##                 AXIS["longitude",east,
##                     ORDER[1],
##                     ANGLEUNIT["degree",0.0174532925199433,
##                         ID["EPSG",9122]]],
##                 AXIS["latitude",north,
##                     ORDER[2],
##                     ANGLEUNIT["degree",0.0174532925199433,
##                         ID["EPSG",9122]]]]],
##     TARGETCRS[
##         GEOGCRS["WGS 84",
##             DATUM["World Geodetic System 1984",
##                 ELLIPSOID["WGS 84",6378137,298.257223563,
##                     LENGTHUNIT["metre",1]]],
##             PRIMEM["Greenwich",0,
##                 ANGLEUNIT["degree",0.0174532925199433]],
##             CS[ellipsoidal,2],
##                 AXIS["latitude",north,
##                     ORDER[1],
##                     ANGLEUNIT["degree",0.0174532925199433]],
##                 AXIS["longitude",east,
##                     ORDER[2],
##                     ANGLEUNIT["degree",0.0174532925199433]],
##             ID["EPSG",4326]]],
##     ABRIDGEDTRANSFORMATION["Transformation from unknown to WGS84",
##         METHOD["Geocentric translations (geog2D domain)",
##             ID["EPSG",9603]],
##         PARAMETER["X-axis translation",0,
##             ID["EPSG",8605]],
##         PARAMETER["Y-axis translation",0,
##             ID["EPSG",8606]],
##         PARAMETER["Z-axis translation",0,
##             ID["EPSG",8607]]]]
##   GID_0 NAME_0    GID_1 NAME_1 NL_NAME_1      GID_2    NAME_2
## 1   IND  India IND.26_1 Odisha        NA IND.26.1_1    Anugul
## 2   IND  India IND.26_1 Odisha        NA IND.26.2_1  Balangir
## 3   IND  India IND.26_1 Odisha        NA IND.26.3_1 Baleshwar
## 4   IND  India IND.26_1 Odisha        NA IND.26.4_1   Bargarh
## 5   IND  India IND.26_1 Odisha        NA IND.26.5_1     Bauda
## 6   IND  India IND.26_1 Odisha        NA IND.26.6_1   Bhadrak
##            VARNAME_2 NL_NAME_2   TYPE_2 ENGTYPE_2 CC_2   HASC_2
## 1                 NA        NA District  District   NA IN.OR.AN
## 2           Balangir        NA District  District   NA IN.OR.BL
## 3 Balasore, Baleswar        NA District  District   NA IN.OR.BW
## 4                 NA        NA District  District   NA IN.OR.BR
## 5                 NA        NA District  District   NA IN.OR.BD
## 6                 NA        NA District  District   NA IN.OR.BH
##                         geometry
## 1 POLYGON ((84.74501 20.60569...
## 2 POLYGON ((82.81747 20.16052...
## 3 MULTIPOLYGON (((87.12389 21...
## 4 POLYGON ((83.29642 20.84884...
## 5 POLYGON ((84.78773 20.57517...
## 6 MULTIPOLYGON (((87.01651 20...
ggplot(data = aoi) +
  geom_sf()

Now that we have our AOI as well as time frame, we can filter the MODIS VCF data on these values and see what is available.

vcf.files = getModis("MOD44B", start.date, end.date, aoi, download = F)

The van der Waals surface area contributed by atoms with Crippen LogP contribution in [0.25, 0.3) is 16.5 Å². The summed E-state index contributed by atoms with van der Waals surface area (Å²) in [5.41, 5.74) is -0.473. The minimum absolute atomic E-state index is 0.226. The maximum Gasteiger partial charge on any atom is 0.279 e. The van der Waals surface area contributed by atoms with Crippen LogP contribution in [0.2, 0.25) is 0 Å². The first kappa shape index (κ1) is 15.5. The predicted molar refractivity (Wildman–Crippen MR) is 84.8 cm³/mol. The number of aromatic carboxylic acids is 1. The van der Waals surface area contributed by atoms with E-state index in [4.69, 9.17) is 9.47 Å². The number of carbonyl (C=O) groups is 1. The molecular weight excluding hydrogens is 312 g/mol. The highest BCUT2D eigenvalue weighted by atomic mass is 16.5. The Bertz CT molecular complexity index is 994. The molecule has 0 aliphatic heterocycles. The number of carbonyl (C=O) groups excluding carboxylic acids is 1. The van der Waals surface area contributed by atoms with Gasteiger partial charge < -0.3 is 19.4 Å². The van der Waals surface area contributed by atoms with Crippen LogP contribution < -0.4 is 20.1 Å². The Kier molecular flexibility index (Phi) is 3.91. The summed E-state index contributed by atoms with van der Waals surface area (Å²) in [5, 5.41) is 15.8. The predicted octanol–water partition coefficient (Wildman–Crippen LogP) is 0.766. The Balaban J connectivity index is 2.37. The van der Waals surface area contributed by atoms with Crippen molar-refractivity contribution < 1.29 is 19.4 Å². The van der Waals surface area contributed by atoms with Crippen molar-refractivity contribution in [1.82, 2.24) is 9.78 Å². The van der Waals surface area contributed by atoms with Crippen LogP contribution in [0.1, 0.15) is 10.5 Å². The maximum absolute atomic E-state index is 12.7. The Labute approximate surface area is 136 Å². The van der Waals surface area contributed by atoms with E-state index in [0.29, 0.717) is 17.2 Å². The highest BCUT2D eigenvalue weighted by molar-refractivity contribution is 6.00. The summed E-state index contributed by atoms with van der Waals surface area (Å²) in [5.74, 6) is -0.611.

head(vcf.files)
## [1] "MOD44B.A2009065.h26v07.006.2017081034835.hdf"
## [2] "MOD44B.A2009065.h25v07.006.2017081034600.hdf"
## [3] "MOD44B.A2009065.h26v06.006.2017081034818.hdf"
## [4] "MOD44B.A2009065.h25v06.006.2017081034537.hdf"
## [5] "MOD44B.A2010065.h26v07.006.2017081045754.hdf"
## [6] "MOD44B.A2010065.h25v07.006.2017081045519.hdf"

The products we are going to download are tiled products. For details of tiled products, the tilling system, and the naming convention, please refer to the MODIS overview page here. In essence, we will be downloading grids of maps that cover our AOI.

To actually download these files from the NASA server, you will need a username and password. Please register on NASA Earth Data if you haven’t done so.

The following code will download the files. Replace the path value with the location on your computer where you would like to store these files. Replace the username and password values with your NASA Earth Data credentials from above. (Example: getModis("MOD44B", start.date, end.date, aoi, download = T, path = "./data/VCFexample", username = "myusername", password = "mypwd")).

getModis("MOD44B", start.date, end.date, aoi, download = T, path = YourPathHere,  username = YourNASAUserName, password = YourPassWord)

The data format from MODIS is HDF and may include sub-datasets. We can use terra to read these files and create raster files. For example,

hdf.example = rast("./data/VCFexample/MOD44B.A2009065.h25v06.006.2017081034537.hdf")
hdf.example
## class       : SpatRaster 
## dimensions  : 4800, 4800, 7  (nrow, ncol, nlyr)
## resolution  : 231.6564, 231.6564  (x, y)
## extent      : 7783654, 8895604, 2223901, 3335852  (xmin, xmax, ymin, ymax)
## coord. ref. : +proj=sinu +lon_0=0 +x_0=0 +y_0=0 +R=6371007.181 +units=m +no_defs 
## sources     : MOD44B.A2009065.h25v06.006.2017081034537.hdf:MOD44B_250m_GRID:Percent_Tree_Cover  
##               MOD44B.A2009065.h25v06.006.2017081034537.hdf:MOD44B_250m_GRID:Percent_NonTree_Vegetation  
##               MOD44B.A2009065.h25v06.006.2017081034537.hdf:MOD44B_250m_GRID:Percent_NonVegetated  
##               ... and 4 more source(s)
## names       : MOD44~Cover, MOD44~ation, MOD44~tated, MOD44~ality, MOD44~er_SD, MOD44~ed_SD, ...

We can find basic information such as the coordinate reference system, number of cells, and resolution from the above output. There are 7 layers in each of the VCF tiled files. We are interested in the percent tree coverage layer.

names(hdf.example)
## [1] "MOD44B_250m_GRID:Percent_Tree_Cover"        
## [2] "MOD44B_250m_GRID:Percent_NonTree_Vegetation"
## [3] "MOD44B_250m_GRID:Percent_NonVegetated"      
## [4] "MOD44B_250m_GRID:Quality"                   
## [5] "MOD44B_250m_GRID:Percent_Tree_Cover_SD"     
## [6] "MOD44B_250m_GRID:Percent_NonVegetated_SD"   
## [7] "MOD44B_250m_GRID:Cloud"

A quick plot of the data can be done with the plotRBG() function. We will dive into data processing and basic operations in the next section.

plotRGB(hdf.example, stretch = "lin")